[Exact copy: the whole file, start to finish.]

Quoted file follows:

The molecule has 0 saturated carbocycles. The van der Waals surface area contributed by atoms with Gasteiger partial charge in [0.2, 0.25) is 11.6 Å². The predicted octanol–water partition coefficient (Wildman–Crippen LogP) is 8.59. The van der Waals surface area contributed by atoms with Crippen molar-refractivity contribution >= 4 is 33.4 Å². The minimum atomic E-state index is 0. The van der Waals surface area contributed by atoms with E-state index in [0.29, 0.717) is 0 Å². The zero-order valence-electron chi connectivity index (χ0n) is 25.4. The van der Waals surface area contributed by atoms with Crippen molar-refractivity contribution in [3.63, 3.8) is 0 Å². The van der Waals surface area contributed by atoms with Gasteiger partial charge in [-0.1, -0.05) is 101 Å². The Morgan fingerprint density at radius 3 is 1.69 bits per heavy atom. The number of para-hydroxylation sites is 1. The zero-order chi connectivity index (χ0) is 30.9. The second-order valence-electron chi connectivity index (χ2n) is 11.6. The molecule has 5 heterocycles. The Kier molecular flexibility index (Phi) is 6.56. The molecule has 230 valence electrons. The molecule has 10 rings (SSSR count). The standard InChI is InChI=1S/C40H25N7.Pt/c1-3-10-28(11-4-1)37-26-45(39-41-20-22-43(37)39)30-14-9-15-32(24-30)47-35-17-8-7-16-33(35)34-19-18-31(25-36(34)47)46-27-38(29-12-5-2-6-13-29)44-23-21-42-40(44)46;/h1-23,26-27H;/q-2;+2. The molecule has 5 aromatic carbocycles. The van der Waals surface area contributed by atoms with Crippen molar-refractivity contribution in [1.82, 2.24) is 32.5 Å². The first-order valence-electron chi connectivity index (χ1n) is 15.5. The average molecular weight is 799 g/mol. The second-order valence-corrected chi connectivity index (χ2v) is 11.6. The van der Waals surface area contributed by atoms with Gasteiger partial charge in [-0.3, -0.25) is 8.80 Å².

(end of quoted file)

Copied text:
The molecule has 0 saturated carbocycles. The van der Waals surface area contributed by atoms with Gasteiger partial charge in [0.2, 0.25) is 11.6 Å². The predicted octanol–water partition coefficient (Wildman–Crippen LogP) is 8.59. The van der Waals surface area contributed by atoms with Crippen molar-refractivity contribution >= 4 is 33.4 Å². The minimum atomic E-state index is 0. The van der Waals surface area contributed by atoms with E-state index in [0.29, 0.717) is 0 Å². The zero-order valence-electron chi connectivity index (χ0n) is 25.4. The van der Waals surface area contributed by atoms with Crippen molar-refractivity contribution in [3.63, 3.8) is 0 Å². The van der Waals surface area contributed by atoms with Gasteiger partial charge in [-0.1, -0.05) is 101 Å². The Morgan fingerprint density at radius 3 is 1.69 bits per heavy atom. The number of para-hydroxylation sites is 1. The zero-order chi connectivity index (χ0) is 30.9. The second-order valence-electron chi connectivity index (χ2n) is 11.6. The molecule has 5 heterocycles. The Kier molecular flexibility index (Phi) is 6.56. The molecule has 230 valence electrons. The molecule has 10 rings (SSSR count). The standard InChI is InChI=1S/C40H25N7.Pt/c1-3-10-28(11-4-1)37-26-45(39-41-20-22-43(37)39)30-14-9-15-32(24-30)47-35-17-8-7-16-33(35)34-19-18-31(25-36(34)47)46-27-38(29-12-5-2-6-13-29)44-23-21-42-40(44)46;/h1-23,26-27H;/q-2;+2. The molecule has 5 aromatic carbocycles. The van der Waals surface area contributed by atoms with Crippen molar-refractivity contribution in [1.82, 2.24) is 32.5 Å². The first-order valence-electron chi connectivity index (χ1n) is 15.5. The average molecular weight is 799 g/mol. The second-order valence-corrected chi connectivity index (χ2v) is 11.6. The van der Waals surface area contributed by atoms with Gasteiger partial charge in [-0.3, -0.25) is 8.80 Å².